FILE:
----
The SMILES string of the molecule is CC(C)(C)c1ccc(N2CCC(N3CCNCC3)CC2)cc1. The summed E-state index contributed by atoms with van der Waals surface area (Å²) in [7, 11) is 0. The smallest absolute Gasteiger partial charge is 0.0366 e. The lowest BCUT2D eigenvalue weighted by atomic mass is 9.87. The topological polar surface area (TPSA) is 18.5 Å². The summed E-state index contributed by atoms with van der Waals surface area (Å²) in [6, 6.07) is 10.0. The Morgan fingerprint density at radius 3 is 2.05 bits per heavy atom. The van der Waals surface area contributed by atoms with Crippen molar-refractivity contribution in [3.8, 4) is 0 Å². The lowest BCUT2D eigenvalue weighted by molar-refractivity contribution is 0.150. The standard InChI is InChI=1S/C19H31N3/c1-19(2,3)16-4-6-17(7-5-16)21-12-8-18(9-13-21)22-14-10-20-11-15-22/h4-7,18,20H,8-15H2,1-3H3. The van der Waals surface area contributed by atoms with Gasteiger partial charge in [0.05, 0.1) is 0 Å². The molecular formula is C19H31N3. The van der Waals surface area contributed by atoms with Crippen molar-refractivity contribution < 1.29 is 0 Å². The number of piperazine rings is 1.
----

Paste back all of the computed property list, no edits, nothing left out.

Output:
The SMILES string of the molecule is CC(C)(C)c1ccc(N2CCC(N3CCNCC3)CC2)cc1. The summed E-state index contributed by atoms with van der Waals surface area (Å²) in [7, 11) is 0. The smallest absolute Gasteiger partial charge is 0.0366 e. The lowest BCUT2D eigenvalue weighted by atomic mass is 9.87. The topological polar surface area (TPSA) is 18.5 Å². The summed E-state index contributed by atoms with van der Waals surface area (Å²) in [6, 6.07) is 10.0. The Morgan fingerprint density at radius 3 is 2.05 bits per heavy atom. The van der Waals surface area contributed by atoms with Crippen molar-refractivity contribution in [3.8, 4) is 0 Å². The lowest BCUT2D eigenvalue weighted by molar-refractivity contribution is 0.150. The standard InChI is InChI=1S/C19H31N3/c1-19(2,3)16-4-6-17(7-5-16)21-12-8-18(9-13-21)22-14-10-20-11-15-22/h4-7,18,20H,8-15H2,1-3H3. The van der Waals surface area contributed by atoms with Gasteiger partial charge in [0.05, 0.1) is 0 Å². The molecular formula is C19H31N3. The van der Waals surface area contributed by atoms with Crippen molar-refractivity contribution < 1.29 is 0 Å². The number of piperazine rings is 1.